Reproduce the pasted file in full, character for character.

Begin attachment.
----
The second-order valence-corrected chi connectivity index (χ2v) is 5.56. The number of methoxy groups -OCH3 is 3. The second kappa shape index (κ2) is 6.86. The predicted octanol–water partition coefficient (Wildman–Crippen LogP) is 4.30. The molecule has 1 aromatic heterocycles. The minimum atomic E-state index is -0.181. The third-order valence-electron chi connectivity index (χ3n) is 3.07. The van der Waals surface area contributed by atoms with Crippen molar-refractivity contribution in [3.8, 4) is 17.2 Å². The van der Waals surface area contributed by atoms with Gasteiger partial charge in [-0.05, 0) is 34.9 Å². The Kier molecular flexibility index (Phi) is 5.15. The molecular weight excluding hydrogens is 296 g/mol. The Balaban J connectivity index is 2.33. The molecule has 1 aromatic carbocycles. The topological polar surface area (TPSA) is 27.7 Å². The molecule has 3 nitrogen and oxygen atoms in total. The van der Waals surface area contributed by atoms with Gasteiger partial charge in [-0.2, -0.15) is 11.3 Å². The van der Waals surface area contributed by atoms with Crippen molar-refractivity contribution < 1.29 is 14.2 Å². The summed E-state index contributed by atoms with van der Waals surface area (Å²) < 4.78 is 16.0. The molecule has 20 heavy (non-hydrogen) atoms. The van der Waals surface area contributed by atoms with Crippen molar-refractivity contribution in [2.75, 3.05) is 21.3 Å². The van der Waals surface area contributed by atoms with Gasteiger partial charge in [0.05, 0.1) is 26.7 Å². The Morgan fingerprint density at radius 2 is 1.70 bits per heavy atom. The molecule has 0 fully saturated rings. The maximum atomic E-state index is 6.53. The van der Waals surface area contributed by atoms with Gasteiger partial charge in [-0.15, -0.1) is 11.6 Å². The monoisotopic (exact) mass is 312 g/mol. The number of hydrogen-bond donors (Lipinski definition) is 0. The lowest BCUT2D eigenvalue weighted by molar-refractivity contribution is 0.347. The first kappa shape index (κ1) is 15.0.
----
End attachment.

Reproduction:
The second-order valence-corrected chi connectivity index (χ2v) is 5.56. The number of methoxy groups -OCH3 is 3. The second kappa shape index (κ2) is 6.86. The predicted octanol–water partition coefficient (Wildman–Crippen LogP) is 4.30. The molecule has 1 aromatic heterocycles. The minimum atomic E-state index is -0.181. The third-order valence-electron chi connectivity index (χ3n) is 3.07. The van der Waals surface area contributed by atoms with Crippen molar-refractivity contribution in [3.8, 4) is 17.2 Å². The van der Waals surface area contributed by atoms with Gasteiger partial charge in [-0.05, 0) is 34.9 Å². The Kier molecular flexibility index (Phi) is 5.15. The molecular weight excluding hydrogens is 296 g/mol. The Balaban J connectivity index is 2.33. The molecule has 1 aromatic carbocycles. The topological polar surface area (TPSA) is 27.7 Å². The molecule has 3 nitrogen and oxygen atoms in total. The van der Waals surface area contributed by atoms with Gasteiger partial charge in [-0.2, -0.15) is 11.3 Å². The van der Waals surface area contributed by atoms with Crippen molar-refractivity contribution < 1.29 is 14.2 Å². The summed E-state index contributed by atoms with van der Waals surface area (Å²) < 4.78 is 16.0. The molecule has 20 heavy (non-hydrogen) atoms. The van der Waals surface area contributed by atoms with Crippen molar-refractivity contribution in [2.75, 3.05) is 21.3 Å². The van der Waals surface area contributed by atoms with Gasteiger partial charge in [0.05, 0.1) is 26.7 Å². The Morgan fingerprint density at radius 2 is 1.70 bits per heavy atom. The molecule has 0 fully saturated rings. The maximum atomic E-state index is 6.53. The van der Waals surface area contributed by atoms with Gasteiger partial charge in [-0.15, -0.1) is 11.6 Å². The monoisotopic (exact) mass is 312 g/mol. The number of hydrogen-bond donors (Lipinski definition) is 0. The lowest BCUT2D eigenvalue weighted by molar-refractivity contribution is 0.347. The first kappa shape index (κ1) is 15.0.